5 Example: Claim and Support
A student is asked to write a persuasive paper about recycling. Claim: Recycling is good for society. Reason 1: Recycling helps keep our air clean. Evidence 1: Cities that recycle more have lower carbon imprints. Reason 2: Businesses that recycle save money. Evidence 2: The businesses that recycle the most get government tax credits of up to a million dollars.

6 Claim and Support Challenge
Read an excerpt of the following policy speech (a recommendation for a plan of action) with the class. Identify the claim and supporting reasons and pieces of evidence. Be able to explain to the class why these are the persuasive elements.

7 Claim and Support Practice
1. Make a claim about this picture. 2. Then give a reason for your claim. 3. Then give a piece of evidence for your claim.

8 Persuasive Techniques
Methods intended to encourage you to accept an argument There are three main kinds of persuasive techniques; leave room for notes on each Logical Appeals, Emotional Appeals, and Ethical Appeals Thought Connections How do you go about getting what you want? Who do you have to persuade in your life? What are the most effective ways you can convince them to agree with you? Be sure to write down at least one example for each appeal type.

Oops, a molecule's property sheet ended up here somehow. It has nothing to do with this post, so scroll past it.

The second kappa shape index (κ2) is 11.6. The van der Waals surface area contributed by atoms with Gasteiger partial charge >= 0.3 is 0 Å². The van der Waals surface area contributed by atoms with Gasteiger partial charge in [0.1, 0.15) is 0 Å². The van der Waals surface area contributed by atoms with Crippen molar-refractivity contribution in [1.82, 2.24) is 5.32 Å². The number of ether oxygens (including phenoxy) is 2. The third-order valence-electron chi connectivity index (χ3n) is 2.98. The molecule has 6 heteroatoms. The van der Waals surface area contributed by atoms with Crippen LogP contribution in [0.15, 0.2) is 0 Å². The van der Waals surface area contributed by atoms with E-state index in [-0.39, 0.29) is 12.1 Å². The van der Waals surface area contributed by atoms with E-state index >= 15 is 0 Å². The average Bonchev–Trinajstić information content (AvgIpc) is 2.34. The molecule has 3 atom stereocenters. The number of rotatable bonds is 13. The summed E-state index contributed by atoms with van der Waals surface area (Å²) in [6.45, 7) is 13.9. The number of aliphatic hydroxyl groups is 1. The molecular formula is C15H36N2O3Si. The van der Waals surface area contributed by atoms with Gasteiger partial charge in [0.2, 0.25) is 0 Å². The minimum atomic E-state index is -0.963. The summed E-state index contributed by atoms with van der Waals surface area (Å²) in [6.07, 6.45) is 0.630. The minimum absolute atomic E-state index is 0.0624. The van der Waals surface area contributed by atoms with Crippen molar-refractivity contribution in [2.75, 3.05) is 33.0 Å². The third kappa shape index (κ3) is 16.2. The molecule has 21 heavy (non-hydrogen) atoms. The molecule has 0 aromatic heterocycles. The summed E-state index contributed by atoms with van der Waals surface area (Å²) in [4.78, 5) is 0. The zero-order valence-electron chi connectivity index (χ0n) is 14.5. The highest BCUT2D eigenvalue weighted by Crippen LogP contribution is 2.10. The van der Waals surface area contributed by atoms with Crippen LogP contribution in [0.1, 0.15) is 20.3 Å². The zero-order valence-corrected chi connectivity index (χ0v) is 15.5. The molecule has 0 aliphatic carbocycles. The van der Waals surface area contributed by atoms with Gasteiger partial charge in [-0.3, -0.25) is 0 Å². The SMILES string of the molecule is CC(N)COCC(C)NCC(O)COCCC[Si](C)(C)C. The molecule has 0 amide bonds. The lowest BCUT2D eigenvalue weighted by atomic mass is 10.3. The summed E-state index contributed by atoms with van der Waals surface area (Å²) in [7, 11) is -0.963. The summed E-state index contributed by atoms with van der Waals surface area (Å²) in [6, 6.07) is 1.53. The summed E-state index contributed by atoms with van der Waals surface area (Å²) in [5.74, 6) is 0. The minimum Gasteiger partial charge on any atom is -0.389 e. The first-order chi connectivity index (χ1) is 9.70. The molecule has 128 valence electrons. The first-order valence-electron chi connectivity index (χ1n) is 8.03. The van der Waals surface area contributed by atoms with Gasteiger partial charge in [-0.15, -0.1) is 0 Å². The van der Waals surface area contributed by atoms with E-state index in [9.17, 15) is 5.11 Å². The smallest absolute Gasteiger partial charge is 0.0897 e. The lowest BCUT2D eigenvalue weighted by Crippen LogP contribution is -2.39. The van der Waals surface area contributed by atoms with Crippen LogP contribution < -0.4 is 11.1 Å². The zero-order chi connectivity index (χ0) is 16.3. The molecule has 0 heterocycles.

9 Emotional Appeals Definition Examples
Playing on someone’s feelings to get them on your side Advertisers often try to tap into vulnerable feelings like pity, sympathy, fear, hopefulness, and vanity Emotional appeals can be positive or negative If you don’t adopt this cute little puppy, the pound will put it to sleep. What examples can you think of for your topic?

10 Logical Appeals Logic is… Examples
Attempting to convince someone through their brain; making sense on an intellectual level Logical appeals often include: facts and figures, multi-step plans, past successes Studies show that people with pets live an average of five years longer. What examples can you think of for your topic?

11 Ethical Appeals Definition Examples